Furthermore , under this system cither
tlie state or the contractor will be pre
ferred , and one or the other must suffer.
Thu public account sysUmi , thought to
be the ideal plan , is not likely to bo
generally adopted because of the large
amount of capital required and the , risks
Involved. The piece-price plan , which
is n compromise , the report deemed to be
the most practicable , It lias .tlio advan
tages of both the contract and the public
account systems , and the disadvantages
of neither. It requires little or nothing
19 be Invested by the state1 , the prisoners
nro entirely under , the control of tlic
Drlson ofliclals without , conflicting inter
csts , nnd the most ilfnniic gradations oi
work or pay can bet easily made. II
would facilitate the diversification of
employments , accustoming thu prisoner ;
to ordinary conditions'Of citizen work
ers in factories outside ; Diversified itv
dustries are cs. ontal to properly prepare
the prisoners for rehabilitation in society ,
nnd they can be so arranged and con
ducted as to effectually dispose of nnj
just complaint of competition , it is
feasible nnd will serve , to quell hostile
ngltntion and lead up to a rational and
reformed prison system , tor it is the roof
of the whole matter.
The report submits tlmt the diflictiltio ;
ot the prison labor problem inhere in its
consideration apart from the other de
partments of prison organisation and
government , and that they will disappeai
whore the whole question of prison dis-
cipllno is thoroughly understood. Bill
just hero a trouble is encountered wliieli
appears almost insurmountable , Tlic
task that devolves upon the legislator If
to find tlic1 best method of utilizing prison
labor so that while it shall meet all tin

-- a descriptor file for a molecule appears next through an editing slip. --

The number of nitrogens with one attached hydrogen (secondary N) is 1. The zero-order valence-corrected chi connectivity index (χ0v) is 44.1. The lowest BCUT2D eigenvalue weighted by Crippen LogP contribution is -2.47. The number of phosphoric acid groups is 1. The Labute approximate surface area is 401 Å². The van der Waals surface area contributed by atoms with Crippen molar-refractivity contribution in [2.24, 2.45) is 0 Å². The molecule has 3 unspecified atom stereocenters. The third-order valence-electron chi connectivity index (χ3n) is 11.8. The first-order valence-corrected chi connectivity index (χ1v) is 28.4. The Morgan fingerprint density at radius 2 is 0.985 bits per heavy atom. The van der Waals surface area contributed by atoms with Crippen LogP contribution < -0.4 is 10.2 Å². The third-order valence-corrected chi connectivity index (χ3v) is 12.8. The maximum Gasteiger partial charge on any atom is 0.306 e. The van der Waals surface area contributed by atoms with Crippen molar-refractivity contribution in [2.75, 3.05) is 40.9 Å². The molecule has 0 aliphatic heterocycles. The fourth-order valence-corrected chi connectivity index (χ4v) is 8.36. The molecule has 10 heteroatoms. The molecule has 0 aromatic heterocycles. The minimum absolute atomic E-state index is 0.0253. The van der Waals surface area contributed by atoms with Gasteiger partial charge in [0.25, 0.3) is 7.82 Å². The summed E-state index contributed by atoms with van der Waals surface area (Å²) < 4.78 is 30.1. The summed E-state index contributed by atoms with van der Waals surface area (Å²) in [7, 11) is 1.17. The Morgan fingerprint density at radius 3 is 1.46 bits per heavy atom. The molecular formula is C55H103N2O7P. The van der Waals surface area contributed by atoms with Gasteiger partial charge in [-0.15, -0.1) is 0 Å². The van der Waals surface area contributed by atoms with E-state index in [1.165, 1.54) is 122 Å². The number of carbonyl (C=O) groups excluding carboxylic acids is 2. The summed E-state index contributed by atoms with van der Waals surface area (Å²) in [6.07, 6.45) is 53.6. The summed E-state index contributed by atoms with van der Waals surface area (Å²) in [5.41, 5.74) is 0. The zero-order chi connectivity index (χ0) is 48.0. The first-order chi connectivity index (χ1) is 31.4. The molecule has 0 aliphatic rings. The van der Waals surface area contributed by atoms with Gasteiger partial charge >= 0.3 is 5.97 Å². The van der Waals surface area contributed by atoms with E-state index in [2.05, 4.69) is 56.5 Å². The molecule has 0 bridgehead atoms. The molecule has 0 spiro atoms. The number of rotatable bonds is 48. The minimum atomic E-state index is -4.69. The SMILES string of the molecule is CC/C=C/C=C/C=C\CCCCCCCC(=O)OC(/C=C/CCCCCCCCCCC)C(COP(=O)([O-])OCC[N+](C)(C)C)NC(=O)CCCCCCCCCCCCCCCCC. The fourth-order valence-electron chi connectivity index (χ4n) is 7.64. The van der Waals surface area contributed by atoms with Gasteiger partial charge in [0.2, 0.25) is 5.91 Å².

requirements of discipline , improve the
condition of the prisoners and reduce the
burden upon the state , it shall not compote
pete to the injury or disadvantage of tlio
labor of tlio cltixen in any direction or
degree. How dlfllcult this task is tlic
wide diversity of views and expedients
linil exists clearly shows.
Cnir.i * Brruu : admit * that he has never
turned over any of the fees which he col
lected for building permits , but charges
that the publication of this fact in the
BKI- was inspired by malice. Mr. But
ler's suggestion is entirely unfounded.
The Bun prints tlic news , without refer
ence to individuals. So far from evinc
ing any malice towards Butler it prompt *
ly tobk his side m the controversy over
O'Brien's dismissal and insisted that the
chief should be sustained in his efforts to
maintain discipline. It purposely re
frained from editorial comment on the
mailer of retained fees in order to afford
tlio chief time for nxplnnation. But no
one who reads the explanation is likely
to admit that it helps matters much.
The truth of the matter is that Butler ,
after resigning in haste , repented
seriously at leisure. Within twenty-four
hours afterwards ho was setting up the
pins to retreat in as dignified a manner
as possible. Friends of the lire chief were
given petitions to circulate among firemen
asking him to withdraw his resignation ,
and others took the job of stirrimr up
tlio underwriters to beg tliccouncil not to
permit Butler to go. Mr. Uittlcr sudden
ly found out that a salary wasn't such a
bad thing after all , e en if he had to use
his own horse occasionally , and pay for
its feed. And now that the fire chief has
backed down he feels it necessary to pose
before tiio public as 'in injured innocent ,
and the victim of malice. It will not work.
THE discovery of. defalcations in the
Chicago postonice. which will probably
amount to many thousands of dollars ,
again suggests that 'the system of guards
and checks in llio management of tlic
financial department of tjie postal service
is not so complete and .thorough as they
might be. Under tliopresent system ,
clerks in the department of second class
mail matter ( ncwspnpdfs and periodicals )
where tlic cmbtv.xlements in the Chicago
ollice occurred , have a particularly good
chance to steal where collusion among
them , as in this case , is effected.
Tin- : city should enlist a band of horse
marines and save $33 a month for horse
Albany. N. Y. , is the oldest town in tlio
old thirteen colonies.
The use of the 1-ccnt piece is becoming
gcncial in San Francisco.
it costs 8800,000,000 , u year to maintain the
standing armies ot'Kurope.
Sixty-live thousand head of sheep arc being
driven from Oiegon to Nebraska.
Up to Juno 20th this year there lias been
10,270 cases of cholera in Japan , with 7,807
A three-foot vein of rich ore has been dis
covered in tlio Coloiado mine owned by John
A. Logan.
New Orleans papers print thirty-two
columns of forced tax bales of real estate in